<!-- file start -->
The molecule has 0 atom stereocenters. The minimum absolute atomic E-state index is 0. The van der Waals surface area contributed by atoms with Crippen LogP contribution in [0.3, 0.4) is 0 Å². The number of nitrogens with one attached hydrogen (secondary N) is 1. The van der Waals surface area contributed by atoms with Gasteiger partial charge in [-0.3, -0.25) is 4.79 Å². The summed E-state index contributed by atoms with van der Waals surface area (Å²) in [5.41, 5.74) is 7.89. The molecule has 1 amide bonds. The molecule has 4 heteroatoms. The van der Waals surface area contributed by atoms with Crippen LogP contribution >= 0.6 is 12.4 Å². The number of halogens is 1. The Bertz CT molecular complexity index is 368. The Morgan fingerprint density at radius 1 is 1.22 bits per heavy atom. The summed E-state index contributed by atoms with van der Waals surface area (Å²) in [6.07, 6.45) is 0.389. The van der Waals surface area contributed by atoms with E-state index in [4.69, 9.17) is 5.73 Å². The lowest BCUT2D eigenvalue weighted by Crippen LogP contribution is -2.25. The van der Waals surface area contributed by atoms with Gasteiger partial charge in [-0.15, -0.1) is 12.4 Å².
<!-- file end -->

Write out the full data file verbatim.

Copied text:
The molecule has 0 atom stereocenters. The minimum absolute atomic E-state index is 0. The van der Waals surface area contributed by atoms with Crippen LogP contribution in [0.3, 0.4) is 0 Å². The number of nitrogens with one attached hydrogen (secondary N) is 1. The van der Waals surface area contributed by atoms with Gasteiger partial charge in [-0.3, -0.25) is 4.79 Å². The summed E-state index contributed by atoms with van der Waals surface area (Å²) in [5.41, 5.74) is 7.89. The molecule has 1 amide bonds. The molecule has 4 heteroatoms. The van der Waals surface area contributed by atoms with Crippen LogP contribution >= 0.6 is 12.4 Å². The number of halogens is 1. The Bertz CT molecular complexity index is 368. The Morgan fingerprint density at radius 1 is 1.22 bits per heavy atom. The summed E-state index contributed by atoms with van der Waals surface area (Å²) in [6.07, 6.45) is 0.389. The van der Waals surface area contributed by atoms with E-state index in [4.69, 9.17) is 5.73 Å². The lowest BCUT2D eigenvalue weighted by Crippen LogP contribution is -2.25. The van der Waals surface area contributed by atoms with Gasteiger partial charge in [-0.15, -0.1) is 12.4 Å².